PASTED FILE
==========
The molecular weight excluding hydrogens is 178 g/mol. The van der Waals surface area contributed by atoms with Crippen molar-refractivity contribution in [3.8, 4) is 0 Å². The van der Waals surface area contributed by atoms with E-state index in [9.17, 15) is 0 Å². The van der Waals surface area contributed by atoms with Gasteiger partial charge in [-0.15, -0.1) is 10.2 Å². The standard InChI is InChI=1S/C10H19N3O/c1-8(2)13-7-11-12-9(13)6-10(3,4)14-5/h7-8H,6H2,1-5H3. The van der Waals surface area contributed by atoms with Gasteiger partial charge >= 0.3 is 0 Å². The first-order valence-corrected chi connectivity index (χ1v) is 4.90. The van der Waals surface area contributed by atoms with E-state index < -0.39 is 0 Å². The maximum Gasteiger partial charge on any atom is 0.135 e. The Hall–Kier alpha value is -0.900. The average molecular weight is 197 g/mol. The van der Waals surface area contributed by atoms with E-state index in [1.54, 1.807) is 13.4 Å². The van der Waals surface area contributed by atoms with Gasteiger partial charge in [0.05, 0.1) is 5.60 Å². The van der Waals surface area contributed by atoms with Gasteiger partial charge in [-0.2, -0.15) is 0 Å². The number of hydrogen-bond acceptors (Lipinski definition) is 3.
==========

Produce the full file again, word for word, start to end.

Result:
The molecular weight excluding hydrogens is 178 g/mol. The van der Waals surface area contributed by atoms with Crippen molar-refractivity contribution in [3.8, 4) is 0 Å². The van der Waals surface area contributed by atoms with E-state index in [9.17, 15) is 0 Å². The van der Waals surface area contributed by atoms with Gasteiger partial charge in [-0.15, -0.1) is 10.2 Å². The standard InChI is InChI=1S/C10H19N3O/c1-8(2)13-7-11-12-9(13)6-10(3,4)14-5/h7-8H,6H2,1-5H3. The van der Waals surface area contributed by atoms with Gasteiger partial charge >= 0.3 is 0 Å². The first-order valence-corrected chi connectivity index (χ1v) is 4.90. The van der Waals surface area contributed by atoms with E-state index < -0.39 is 0 Å². The maximum Gasteiger partial charge on any atom is 0.135 e. The Hall–Kier alpha value is -0.900. The average molecular weight is 197 g/mol. The van der Waals surface area contributed by atoms with E-state index in [1.54, 1.807) is 13.4 Å². The van der Waals surface area contributed by atoms with Gasteiger partial charge in [0.05, 0.1) is 5.60 Å². The van der Waals surface area contributed by atoms with Gasteiger partial charge in [-0.2, -0.15) is 0 Å². The number of hydrogen-bond acceptors (Lipinski definition) is 3.